Operating performance and margins
As we saw previously in this series, Intel’s CCG (Client Computing Group) segment reported a decline in revenue that was offset, to an extent, by the Data Center Group and IoT (Internet of Things) segment.
In 1Q15, Intel’s gross margin stood at 60.5%—an increase of 0.9% over 1Q14, but down 4.9% from 4Q14. Modest expansion in the margin on a YoY (year-over-year) basis was primarily due to lower 14nm factory startup costs and higher platform volume. Lower platform ASP (average selling prices), driven by a larger mix of tablet and phones, offset this to a small extent.
With an ~$149 billion market capitalization, Intel (INTC) continued to lead the semiconductor space in 2014, according to a Gartner report in January 2015. Qualcomm (QCOM) and Micron Technology (MU) are some other leading players in the semiconductor space.
To gain diversified exposure to Intel, you can invest in the iShares US Technology ETF (IYW). It invests about 4.56% of its holdings in Intel.
Intel’s cash, debt, and cash flow position
For 1Q15, Intel’s cash and short-term investments, debt, and FCF (free cash flow) stood at $14.05 billion, $13.7 billion, and $3.54 billion, respectively.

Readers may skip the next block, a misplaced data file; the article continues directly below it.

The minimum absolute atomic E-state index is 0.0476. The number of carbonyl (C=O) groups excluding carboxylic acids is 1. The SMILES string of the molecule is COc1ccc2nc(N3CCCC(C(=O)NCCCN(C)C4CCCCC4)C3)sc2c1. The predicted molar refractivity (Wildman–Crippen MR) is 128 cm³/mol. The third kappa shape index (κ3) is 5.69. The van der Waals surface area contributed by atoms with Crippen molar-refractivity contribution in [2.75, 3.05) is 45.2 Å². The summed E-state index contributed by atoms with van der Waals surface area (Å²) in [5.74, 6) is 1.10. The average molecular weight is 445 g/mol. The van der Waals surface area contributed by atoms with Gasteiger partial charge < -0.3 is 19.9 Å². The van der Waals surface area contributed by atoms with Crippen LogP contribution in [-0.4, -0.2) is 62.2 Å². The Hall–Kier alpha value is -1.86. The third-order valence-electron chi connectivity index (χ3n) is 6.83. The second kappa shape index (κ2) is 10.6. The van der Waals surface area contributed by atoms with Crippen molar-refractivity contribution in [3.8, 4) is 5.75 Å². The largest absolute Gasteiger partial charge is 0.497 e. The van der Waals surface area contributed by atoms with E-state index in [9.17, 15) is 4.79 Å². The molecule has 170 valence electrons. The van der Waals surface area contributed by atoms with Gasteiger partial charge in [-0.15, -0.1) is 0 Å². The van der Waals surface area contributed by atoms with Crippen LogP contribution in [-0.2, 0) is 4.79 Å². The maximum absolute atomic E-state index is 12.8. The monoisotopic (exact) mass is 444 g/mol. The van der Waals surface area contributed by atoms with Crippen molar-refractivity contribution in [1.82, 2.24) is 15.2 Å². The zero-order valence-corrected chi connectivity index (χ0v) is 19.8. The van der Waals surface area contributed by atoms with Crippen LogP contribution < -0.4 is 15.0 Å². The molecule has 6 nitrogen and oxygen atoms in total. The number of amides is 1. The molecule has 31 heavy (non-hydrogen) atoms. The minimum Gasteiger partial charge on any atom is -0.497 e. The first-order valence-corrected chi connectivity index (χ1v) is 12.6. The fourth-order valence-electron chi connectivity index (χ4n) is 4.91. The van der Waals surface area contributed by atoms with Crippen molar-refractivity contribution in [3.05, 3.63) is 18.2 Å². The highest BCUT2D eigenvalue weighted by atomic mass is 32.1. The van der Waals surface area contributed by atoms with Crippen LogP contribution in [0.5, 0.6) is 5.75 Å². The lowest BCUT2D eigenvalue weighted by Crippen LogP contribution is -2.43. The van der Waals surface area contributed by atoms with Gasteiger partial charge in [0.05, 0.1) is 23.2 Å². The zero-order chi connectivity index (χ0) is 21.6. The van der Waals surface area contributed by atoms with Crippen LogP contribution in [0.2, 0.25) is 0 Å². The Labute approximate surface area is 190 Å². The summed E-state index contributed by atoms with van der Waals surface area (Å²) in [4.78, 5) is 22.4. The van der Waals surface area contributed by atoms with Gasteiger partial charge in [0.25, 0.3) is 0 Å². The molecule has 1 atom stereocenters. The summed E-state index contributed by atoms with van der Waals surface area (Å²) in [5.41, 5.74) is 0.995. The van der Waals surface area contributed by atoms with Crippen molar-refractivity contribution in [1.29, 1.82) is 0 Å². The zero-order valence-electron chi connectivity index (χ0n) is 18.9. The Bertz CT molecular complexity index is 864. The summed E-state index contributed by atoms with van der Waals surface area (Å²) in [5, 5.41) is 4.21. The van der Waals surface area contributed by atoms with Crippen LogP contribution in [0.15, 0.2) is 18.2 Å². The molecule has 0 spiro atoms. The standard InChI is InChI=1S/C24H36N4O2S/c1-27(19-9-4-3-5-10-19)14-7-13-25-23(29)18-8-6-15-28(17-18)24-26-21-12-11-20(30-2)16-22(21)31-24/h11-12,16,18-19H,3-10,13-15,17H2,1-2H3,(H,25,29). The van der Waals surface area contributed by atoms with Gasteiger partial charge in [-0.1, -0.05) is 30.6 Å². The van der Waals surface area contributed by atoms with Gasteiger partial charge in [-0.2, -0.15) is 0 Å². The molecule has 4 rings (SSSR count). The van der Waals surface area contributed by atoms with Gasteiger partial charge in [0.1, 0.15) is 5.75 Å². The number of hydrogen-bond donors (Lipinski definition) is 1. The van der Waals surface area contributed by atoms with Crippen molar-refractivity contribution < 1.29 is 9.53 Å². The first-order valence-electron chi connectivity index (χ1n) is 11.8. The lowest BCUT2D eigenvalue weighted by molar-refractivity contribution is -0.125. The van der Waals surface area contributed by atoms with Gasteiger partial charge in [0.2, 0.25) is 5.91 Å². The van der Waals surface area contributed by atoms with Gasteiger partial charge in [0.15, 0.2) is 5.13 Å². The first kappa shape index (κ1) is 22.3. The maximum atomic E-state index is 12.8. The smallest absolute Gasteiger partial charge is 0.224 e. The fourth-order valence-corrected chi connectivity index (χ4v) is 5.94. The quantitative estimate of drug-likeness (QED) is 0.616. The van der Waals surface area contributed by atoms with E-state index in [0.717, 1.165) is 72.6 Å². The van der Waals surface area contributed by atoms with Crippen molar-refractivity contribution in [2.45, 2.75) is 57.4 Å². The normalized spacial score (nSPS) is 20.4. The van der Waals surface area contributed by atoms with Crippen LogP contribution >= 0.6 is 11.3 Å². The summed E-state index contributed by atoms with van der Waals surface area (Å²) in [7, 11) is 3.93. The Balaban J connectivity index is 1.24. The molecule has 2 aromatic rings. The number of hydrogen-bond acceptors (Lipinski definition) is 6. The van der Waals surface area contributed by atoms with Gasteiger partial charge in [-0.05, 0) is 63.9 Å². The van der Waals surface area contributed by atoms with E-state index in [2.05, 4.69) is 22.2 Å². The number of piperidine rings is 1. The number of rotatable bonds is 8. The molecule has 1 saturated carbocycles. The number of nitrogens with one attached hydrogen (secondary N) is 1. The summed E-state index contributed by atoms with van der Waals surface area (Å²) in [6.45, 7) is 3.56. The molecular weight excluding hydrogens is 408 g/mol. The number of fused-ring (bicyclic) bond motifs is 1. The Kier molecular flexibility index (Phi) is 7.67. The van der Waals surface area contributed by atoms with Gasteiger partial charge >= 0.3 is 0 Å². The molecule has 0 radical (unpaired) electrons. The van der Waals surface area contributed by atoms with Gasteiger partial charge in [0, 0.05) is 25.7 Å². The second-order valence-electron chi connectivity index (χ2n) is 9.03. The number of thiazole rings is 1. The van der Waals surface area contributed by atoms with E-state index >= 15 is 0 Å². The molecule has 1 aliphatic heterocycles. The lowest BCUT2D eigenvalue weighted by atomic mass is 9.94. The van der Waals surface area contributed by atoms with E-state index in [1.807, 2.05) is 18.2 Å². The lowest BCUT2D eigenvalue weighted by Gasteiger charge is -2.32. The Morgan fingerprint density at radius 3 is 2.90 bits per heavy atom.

Intel’s dividends and buybacks
In fiscal 1Q15, Intel generated ~$4.4 billion in CFO (cash from operations) and paid dividends of $1.1 billion. It used $750 million to repurchase 21 million shares of stock. The amount spent on buybacks in 1Q15 was significantly lower compared to $4 billion spent in 4Q14.
Investments in capex and R&D
Intel spent ~21% of its total revenue on R&D (research and development) in 2014. Another company, Advanced Micro Devices (AMD) spends ~25% of its revenue on R&D. In its earnings release, Intel stated that it lowered the capex (capital expenditure) budget by $1.3 billion to $8.7 billion. The capex reduction was primarily to reuse capital on the 14nm process and sync the company’s overall capacity with the demand.